How to celebrate Father’s Day even when dad is absent.
I’m not going to wax lyrical about those of us who are good Dads, those of us who know and understand our roles as fathers, those of us who go the extra mile, those of us who know that this silly little commercialised day is as significant to our ego as a fart in the wind. But hats off to you if you fall into this category, keep it up and spread your good energy to other Dads
I do however, want to pay tribute to the millions of moms out there who due to absent fathers, have had to assume the role of “Mommy Daddy.” This weekend (Father’s Day and Youth Day), I’ve been invited to address a group of single mothers raising their kids on their own. I still haven’t figured out exactly what I’m going to say to them. Should I focus on the negatives, bad mouth the absent fathers? Should I praise their efforts and encourage them to continue to go it alone? Should I tell them to force the issue with the Dads, using all means necessary, including legal, to force a relationship of some sort between the fathers and their children?
I guess I’ll see what happens when I stand before them. What I do know, as we all do, is that you can take a horse to water, but you cannot make it drink. And the same sentiment applies to absent parenting. There is a lot of emotion and hurt attached to failed relationships and its impact on parenting and our biggest challenge is dealing with that emotion. We need to make sure that the anger and toxicity of the adult relationship does not infect the parental relationship with the child concerned.
In practical terms what this means is that, by all means exhaust the options open to you to make sure the other parent is involved as it pertains to their legal responsibilities. As a young journalist I used to sit in during court appearances and one of the lasting memories of that part of my career was witnessing a grown man reduced to a blubbering mess when the magistrate asked him if he had brought his toothbrush (implying that he was going to jail, for yet again not meeting his maintenance payments.)
However, if the man still refuses to have a relationship with his child, let it be. Time will ensure that he will have the opportunity to face his kid, probably as an adult and will have to explain. Do not let your anger over a situation you cannot control affect the way you raise your child. That anger and emotional immaturity will be absorbed by the child and manifest in the same way later in their life.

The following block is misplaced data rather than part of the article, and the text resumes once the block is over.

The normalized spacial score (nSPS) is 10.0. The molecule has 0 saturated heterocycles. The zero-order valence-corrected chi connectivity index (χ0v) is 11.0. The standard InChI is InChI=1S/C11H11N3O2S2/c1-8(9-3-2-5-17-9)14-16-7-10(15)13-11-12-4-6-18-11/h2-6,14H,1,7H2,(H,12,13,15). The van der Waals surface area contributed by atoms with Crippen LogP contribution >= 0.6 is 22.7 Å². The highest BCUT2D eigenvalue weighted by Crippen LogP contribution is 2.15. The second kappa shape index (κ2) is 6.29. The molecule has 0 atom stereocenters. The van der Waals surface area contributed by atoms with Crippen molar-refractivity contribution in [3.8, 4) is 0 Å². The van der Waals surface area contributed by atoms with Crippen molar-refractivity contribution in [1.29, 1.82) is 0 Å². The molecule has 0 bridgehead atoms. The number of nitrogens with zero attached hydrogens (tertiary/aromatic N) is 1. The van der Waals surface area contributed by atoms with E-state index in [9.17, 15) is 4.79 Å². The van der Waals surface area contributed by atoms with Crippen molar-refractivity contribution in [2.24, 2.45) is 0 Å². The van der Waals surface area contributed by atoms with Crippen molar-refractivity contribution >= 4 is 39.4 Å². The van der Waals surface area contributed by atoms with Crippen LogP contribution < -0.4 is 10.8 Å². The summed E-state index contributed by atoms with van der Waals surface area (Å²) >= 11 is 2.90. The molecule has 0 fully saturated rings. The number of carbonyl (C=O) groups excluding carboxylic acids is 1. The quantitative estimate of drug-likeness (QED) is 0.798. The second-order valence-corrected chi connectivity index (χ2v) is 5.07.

On the flip side, to those men who want to be a part of their children’s lives, but are prohibited from doing so for whatever reason, my counsel is the same. Do all you can to be a part of your child’s life, but do not let you anger and resentment towards the mother reduce you to bitterness. The time will come when the mother will also have to explain.Making the most out of life
In the meantime, focus on fostering new relationships with individuals who can add to your happiness. Life is too short to dwell on recurring anger and sadness. My message to Fathers and Mothers on Father’s Day is to let go of whatever issues you may have (if you have a dysfunctional relationship with the other parent that is) and even if it is just for today (Father’s Day), do something different that will bring you all a bit of joy.
My gift to you all on Father’s day is my Free Parenting eBook, Parenting Tips by Marlon Abrahams. Sms the keyword 'parent' followed by a space and your email address to 47439 (R3.00/sms) to receive your own copy, or even send another sms with the email address of your favourite father figure or even Mommy Daddy
and surprise them with this Free gift. Read more by Marlon Abrahams.
Disclaimer: The views of columnists published on Parent24 are their own and therefore do not necessarily represent the views of Parent24.Who are the father figures in your life?